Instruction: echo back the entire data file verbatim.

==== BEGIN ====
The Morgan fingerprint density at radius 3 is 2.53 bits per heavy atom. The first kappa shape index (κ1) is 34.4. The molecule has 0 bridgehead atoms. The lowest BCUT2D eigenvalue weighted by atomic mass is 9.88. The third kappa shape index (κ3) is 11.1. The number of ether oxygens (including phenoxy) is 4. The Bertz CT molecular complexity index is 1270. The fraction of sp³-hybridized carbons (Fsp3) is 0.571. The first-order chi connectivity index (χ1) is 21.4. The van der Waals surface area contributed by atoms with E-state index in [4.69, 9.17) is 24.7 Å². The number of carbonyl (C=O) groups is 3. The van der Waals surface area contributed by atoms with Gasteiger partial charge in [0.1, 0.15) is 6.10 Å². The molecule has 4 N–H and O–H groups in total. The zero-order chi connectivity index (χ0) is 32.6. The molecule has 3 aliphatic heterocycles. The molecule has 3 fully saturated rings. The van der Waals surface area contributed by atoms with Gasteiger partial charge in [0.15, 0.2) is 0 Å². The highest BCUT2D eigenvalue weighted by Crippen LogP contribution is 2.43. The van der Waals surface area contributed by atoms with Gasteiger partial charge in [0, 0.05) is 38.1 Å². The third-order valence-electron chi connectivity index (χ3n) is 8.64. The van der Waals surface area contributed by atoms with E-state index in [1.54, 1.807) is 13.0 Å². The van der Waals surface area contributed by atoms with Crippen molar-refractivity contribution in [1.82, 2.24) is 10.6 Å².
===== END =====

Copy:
The Morgan fingerprint density at radius 3 is 2.53 bits per heavy atom. The first kappa shape index (κ1) is 34.4. The molecule has 0 bridgehead atoms. The lowest BCUT2D eigenvalue weighted by atomic mass is 9.88. The third kappa shape index (κ3) is 11.1. The number of ether oxygens (including phenoxy) is 4. The Bertz CT molecular complexity index is 1270. The fraction of sp³-hybridized carbons (Fsp3) is 0.571. The first-order chi connectivity index (χ1) is 21.4. The van der Waals surface area contributed by atoms with E-state index in [4.69, 9.17) is 24.7 Å². The number of carbonyl (C=O) groups is 3. The van der Waals surface area contributed by atoms with Gasteiger partial charge in [0.1, 0.15) is 6.10 Å². The molecule has 4 N–H and O–H groups in total. The zero-order chi connectivity index (χ0) is 32.6. The molecule has 3 aliphatic heterocycles. The molecule has 3 fully saturated rings. The van der Waals surface area contributed by atoms with Gasteiger partial charge in [0.15, 0.2) is 0 Å². The highest BCUT2D eigenvalue weighted by Crippen LogP contribution is 2.43. The van der Waals surface area contributed by atoms with Gasteiger partial charge in [0, 0.05) is 38.1 Å². The third-order valence-electron chi connectivity index (χ3n) is 8.64. The van der Waals surface area contributed by atoms with E-state index in [1.54, 1.807) is 13.0 Å². The van der Waals surface area contributed by atoms with Crippen molar-refractivity contribution in [1.82, 2.24) is 10.6 Å².